Design Week carried a story last week about some reaction to Kingston Council (outskirts of London) asking potential design companies to take part in a free pitching process. The story continues today:
The Design Business Association and the Chartered Society of Designers have both responded vociferously to free pitching, following the recent revelations reported in Design Week.
Transport for London is currently running an open competition to design a new bus for London. While the top three ideas will receive prize money totalling £45 000, none of the other entrants will be paid for their work.
‘Designers will want the prestige of having their name attached to the new iconic bus for London,’ TfL director of surface transport David Brown told Design Week by way of justification at the launch of the competition on 4 July.
The DBA says it wrote to the Mayor of London Boris Johnson ‘on this issue’ last week. ‘The Mayor has been illadvised on this,’ says DBA chief executive Deborah Dawton. ‘Both the DBA and CSD have extensive experience in running competitions that meet industry requirements.
This one is so far off the mark we’d have to go back to the starting grid. Prize money of £25 000 goes nowhere near covering the design investment.’ She continues, ‘I think we’d all rather travel on a bus that was designed by someone qualified to do it.’
CSD chief executive Frank Peters is calling on the Design Council to take a lead in stamping out malpractice. In a letter published in this week’s Design Week (see page 11), he urges the Design Council to ‘educate clients away from such practice. As a Government body, they should be wellplaced to ensure that no Government department adopts this practice [of free pitching]’. Meanwhile, Kingston Council has received at least two letters of complaint from designers angered by its unpaid tender to fill its graphics roster.
The latest, from Watershed Design managing director Paul Widdup, argues, ‘If you are tendering for accountancy services you would not ask them for an audit to prove their credibility.’ Kingston Council wrote back to Widdup, claiming that, ‘The council is not seeking “free” design work. To identify the most suitable candidates we need to be able to establish the quality of services that potential partners can provide and the value for money they can offer taxpayers. Our experience of procurement is that businesses are well versed with tender processes and see it as an opportunity to win work and develop their client base.’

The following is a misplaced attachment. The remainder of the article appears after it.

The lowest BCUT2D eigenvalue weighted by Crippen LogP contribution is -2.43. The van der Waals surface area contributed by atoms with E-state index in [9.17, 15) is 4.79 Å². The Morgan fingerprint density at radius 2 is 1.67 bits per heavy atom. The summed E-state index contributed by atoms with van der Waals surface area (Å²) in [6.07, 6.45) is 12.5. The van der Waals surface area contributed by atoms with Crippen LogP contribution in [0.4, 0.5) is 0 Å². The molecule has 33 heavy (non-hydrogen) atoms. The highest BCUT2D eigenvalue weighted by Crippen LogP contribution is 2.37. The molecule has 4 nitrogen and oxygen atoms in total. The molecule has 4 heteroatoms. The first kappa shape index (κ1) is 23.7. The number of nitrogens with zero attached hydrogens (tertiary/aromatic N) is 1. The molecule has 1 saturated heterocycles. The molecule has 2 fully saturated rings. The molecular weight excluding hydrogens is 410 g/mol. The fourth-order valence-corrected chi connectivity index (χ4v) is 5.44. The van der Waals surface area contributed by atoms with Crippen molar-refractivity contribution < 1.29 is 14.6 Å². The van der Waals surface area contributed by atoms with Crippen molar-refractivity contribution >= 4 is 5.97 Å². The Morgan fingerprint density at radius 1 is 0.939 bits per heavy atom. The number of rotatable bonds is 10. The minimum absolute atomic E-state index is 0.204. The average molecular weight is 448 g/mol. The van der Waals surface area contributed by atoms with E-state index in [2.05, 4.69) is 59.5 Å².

Dawton believes that getting public bodies to observe best practice would be a major achievement.
‘A commitment from Government to drive up best practice in [its] procurement of design would benefit the whole country in one fell swoop,’ she says, adding, ‘Why should small commercial businesses subsidise it in this way?’ The DBA intends to start showcasing examples of best practice on its website. ‘We hadn’t thought about doing that before now,’ says Dawton.
Now think about this for a moment. The design industry is opposed to free pitching. Paul Widdup makes the very good point that accountancy firms are not asked to carry out a free audit before being given work.
So why does the very same industry allow many of its members to ask graduates to work for free before offering them a job? It’s variously called ‘work experience’ (I call it ‘work’ just without pay, so not really the full ‘experience’ wouldn’t you say?) or an Internship, which seems to give it a bit more credibility. This is an industry which claims to contribute billions to the UK economy, but thinks it acceptable not to pay its own staff. They may say that they need to do this so that they can employ ‘experienced’ staff but you know what, other jobs pay you while you gain your experience.
Imagine if every other industry operated like this – doctors not being paid until they’d done a series of two-month placements at different hospitals; policemen not being paid until they’d arrested 100 villains; teachers not being paid until they’d seen three whole classes through their SATs.
I heard a story the other week about a graduate who’s been doing the internship round for so long he’s currently on his second stint at a rather well-known agency, working on real briefs for real clients, but for no money. How does he live? On income support (i.e. the taxpayer) and his parents’ re-mortgaged house. Since when was advertising a state subsidised industry?
Asking someone to carry out creative work for no pay is wrong. So long as it’s called free pitching. But call it an internship and everything’s okay.
Why isn’t the Chartered Society of Designers doing something about this? And why isn’t Design Week reporting it with as much concern as a bloody meaningless ‘design a bus’ competition?
This US comment from Graphic Design Rants (20/4/07) sums things up pretty neatly, if somewhat ineloquently:
But the current trend where and INTERNSHIP is your first real job out of school instead of a Summer job. Rather SUCKS with your degree, $80,000 in Student loans, dropped $10,000 on Computer gear and Pro-class $oftware, and paying rent in NYC with four psycho roommates. And entry level salaries have slipped back to less than what a decent receptionist makes with a GED and a push-up bra.So I rather have an issue with our profession being not-so-gently-hammered down to working class.